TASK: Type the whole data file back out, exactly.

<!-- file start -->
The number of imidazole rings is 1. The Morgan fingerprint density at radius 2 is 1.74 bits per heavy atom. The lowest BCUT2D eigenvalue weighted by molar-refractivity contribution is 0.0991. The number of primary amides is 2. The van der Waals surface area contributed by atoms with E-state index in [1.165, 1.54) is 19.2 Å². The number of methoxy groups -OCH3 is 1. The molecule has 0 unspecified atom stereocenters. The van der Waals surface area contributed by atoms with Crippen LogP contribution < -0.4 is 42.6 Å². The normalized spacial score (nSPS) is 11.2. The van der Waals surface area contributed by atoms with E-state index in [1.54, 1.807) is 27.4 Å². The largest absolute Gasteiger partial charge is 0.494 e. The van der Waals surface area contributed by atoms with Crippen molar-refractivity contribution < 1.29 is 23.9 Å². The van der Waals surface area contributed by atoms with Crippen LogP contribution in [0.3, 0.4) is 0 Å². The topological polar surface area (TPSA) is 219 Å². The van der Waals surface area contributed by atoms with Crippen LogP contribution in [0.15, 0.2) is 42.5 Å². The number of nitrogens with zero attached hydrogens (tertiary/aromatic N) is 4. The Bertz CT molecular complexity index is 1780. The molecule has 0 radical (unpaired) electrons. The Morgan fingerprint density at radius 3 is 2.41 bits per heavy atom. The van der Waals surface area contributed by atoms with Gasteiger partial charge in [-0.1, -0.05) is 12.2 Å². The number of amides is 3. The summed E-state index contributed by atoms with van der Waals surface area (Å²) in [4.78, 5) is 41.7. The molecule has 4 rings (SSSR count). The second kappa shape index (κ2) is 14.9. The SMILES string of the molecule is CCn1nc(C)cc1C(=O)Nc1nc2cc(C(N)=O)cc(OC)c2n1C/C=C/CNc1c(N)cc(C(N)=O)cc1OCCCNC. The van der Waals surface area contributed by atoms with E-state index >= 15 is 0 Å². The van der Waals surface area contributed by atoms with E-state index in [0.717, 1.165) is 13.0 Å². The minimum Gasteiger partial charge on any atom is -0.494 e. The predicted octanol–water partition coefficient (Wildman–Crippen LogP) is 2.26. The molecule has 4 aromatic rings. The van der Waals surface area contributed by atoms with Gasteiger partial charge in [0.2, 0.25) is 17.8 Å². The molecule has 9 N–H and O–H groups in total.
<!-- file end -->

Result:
The number of imidazole rings is 1. The Morgan fingerprint density at radius 2 is 1.74 bits per heavy atom. The lowest BCUT2D eigenvalue weighted by molar-refractivity contribution is 0.0991. The number of primary amides is 2. The van der Waals surface area contributed by atoms with E-state index in [1.165, 1.54) is 19.2 Å². The number of methoxy groups -OCH3 is 1. The molecule has 0 unspecified atom stereocenters. The van der Waals surface area contributed by atoms with Crippen LogP contribution < -0.4 is 42.6 Å². The normalized spacial score (nSPS) is 11.2. The van der Waals surface area contributed by atoms with E-state index in [1.54, 1.807) is 27.4 Å². The largest absolute Gasteiger partial charge is 0.494 e. The van der Waals surface area contributed by atoms with Crippen molar-refractivity contribution < 1.29 is 23.9 Å². The van der Waals surface area contributed by atoms with Crippen LogP contribution in [0.3, 0.4) is 0 Å². The topological polar surface area (TPSA) is 219 Å². The van der Waals surface area contributed by atoms with Crippen LogP contribution in [0.15, 0.2) is 42.5 Å². The number of nitrogens with zero attached hydrogens (tertiary/aromatic N) is 4. The Bertz CT molecular complexity index is 1780. The molecule has 0 radical (unpaired) electrons. The Morgan fingerprint density at radius 3 is 2.41 bits per heavy atom. The van der Waals surface area contributed by atoms with Gasteiger partial charge in [-0.1, -0.05) is 12.2 Å². The number of amides is 3. The summed E-state index contributed by atoms with van der Waals surface area (Å²) in [4.78, 5) is 41.7. The molecule has 4 rings (SSSR count). The second kappa shape index (κ2) is 14.9. The SMILES string of the molecule is CCn1nc(C)cc1C(=O)Nc1nc2cc(C(N)=O)cc(OC)c2n1C/C=C/CNc1c(N)cc(C(N)=O)cc1OCCCNC. The van der Waals surface area contributed by atoms with E-state index >= 15 is 0 Å². The van der Waals surface area contributed by atoms with E-state index in [0.717, 1.165) is 13.0 Å². The minimum Gasteiger partial charge on any atom is -0.494 e. The predicted octanol–water partition coefficient (Wildman–Crippen LogP) is 2.26. The molecule has 4 aromatic rings. The van der Waals surface area contributed by atoms with Gasteiger partial charge in [0.2, 0.25) is 17.8 Å². The molecule has 9 N–H and O–H groups in total.